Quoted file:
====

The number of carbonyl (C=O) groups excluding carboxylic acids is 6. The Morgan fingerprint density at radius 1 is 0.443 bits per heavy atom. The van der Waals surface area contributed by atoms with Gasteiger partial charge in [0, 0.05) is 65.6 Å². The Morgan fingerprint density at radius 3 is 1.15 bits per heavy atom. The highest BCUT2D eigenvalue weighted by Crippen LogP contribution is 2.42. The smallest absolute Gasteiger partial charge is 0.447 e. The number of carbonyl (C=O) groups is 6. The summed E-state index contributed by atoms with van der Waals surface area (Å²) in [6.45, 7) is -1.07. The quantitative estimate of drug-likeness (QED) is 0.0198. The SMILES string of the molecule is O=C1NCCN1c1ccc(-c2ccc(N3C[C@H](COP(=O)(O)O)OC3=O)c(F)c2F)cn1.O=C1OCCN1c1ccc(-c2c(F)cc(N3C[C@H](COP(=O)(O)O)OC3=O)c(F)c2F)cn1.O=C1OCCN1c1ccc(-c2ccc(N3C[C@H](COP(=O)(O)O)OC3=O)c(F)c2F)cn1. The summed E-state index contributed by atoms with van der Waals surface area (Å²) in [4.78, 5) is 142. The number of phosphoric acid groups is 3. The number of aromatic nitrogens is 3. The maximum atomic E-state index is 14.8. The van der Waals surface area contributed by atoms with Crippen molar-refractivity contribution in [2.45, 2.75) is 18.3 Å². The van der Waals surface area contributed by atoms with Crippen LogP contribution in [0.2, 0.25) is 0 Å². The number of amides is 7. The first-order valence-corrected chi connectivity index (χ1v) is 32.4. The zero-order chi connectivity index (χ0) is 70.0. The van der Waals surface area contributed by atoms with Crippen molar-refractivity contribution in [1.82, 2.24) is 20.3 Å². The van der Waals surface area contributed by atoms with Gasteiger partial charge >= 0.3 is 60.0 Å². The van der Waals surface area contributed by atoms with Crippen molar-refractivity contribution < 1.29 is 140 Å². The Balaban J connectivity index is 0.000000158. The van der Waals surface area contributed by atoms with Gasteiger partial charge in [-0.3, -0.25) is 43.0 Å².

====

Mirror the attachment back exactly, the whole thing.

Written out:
The number of carbonyl (C=O) groups excluding carboxylic acids is 6. The Morgan fingerprint density at radius 1 is 0.443 bits per heavy atom. The van der Waals surface area contributed by atoms with Gasteiger partial charge in [0, 0.05) is 65.6 Å². The Morgan fingerprint density at radius 3 is 1.15 bits per heavy atom. The highest BCUT2D eigenvalue weighted by Crippen LogP contribution is 2.42. The smallest absolute Gasteiger partial charge is 0.447 e. The number of carbonyl (C=O) groups is 6. The summed E-state index contributed by atoms with van der Waals surface area (Å²) in [6.45, 7) is -1.07. The quantitative estimate of drug-likeness (QED) is 0.0198. The SMILES string of the molecule is O=C1NCCN1c1ccc(-c2ccc(N3C[C@H](COP(=O)(O)O)OC3=O)c(F)c2F)cn1.O=C1OCCN1c1ccc(-c2c(F)cc(N3C[C@H](COP(=O)(O)O)OC3=O)c(F)c2F)cn1.O=C1OCCN1c1ccc(-c2ccc(N3C[C@H](COP(=O)(O)O)OC3=O)c(F)c2F)cn1. The summed E-state index contributed by atoms with van der Waals surface area (Å²) in [4.78, 5) is 142. The number of phosphoric acid groups is 3. The number of aromatic nitrogens is 3. The maximum atomic E-state index is 14.8. The van der Waals surface area contributed by atoms with Crippen molar-refractivity contribution in [2.45, 2.75) is 18.3 Å². The van der Waals surface area contributed by atoms with Crippen LogP contribution in [0.2, 0.25) is 0 Å². The number of amides is 7. The first-order valence-corrected chi connectivity index (χ1v) is 32.4. The zero-order chi connectivity index (χ0) is 70.0. The van der Waals surface area contributed by atoms with Crippen molar-refractivity contribution in [1.82, 2.24) is 20.3 Å². The van der Waals surface area contributed by atoms with Gasteiger partial charge >= 0.3 is 60.0 Å². The van der Waals surface area contributed by atoms with Crippen molar-refractivity contribution < 1.29 is 140 Å². The Balaban J connectivity index is 0.000000158. The van der Waals surface area contributed by atoms with Gasteiger partial charge in [-0.3, -0.25) is 43.0 Å².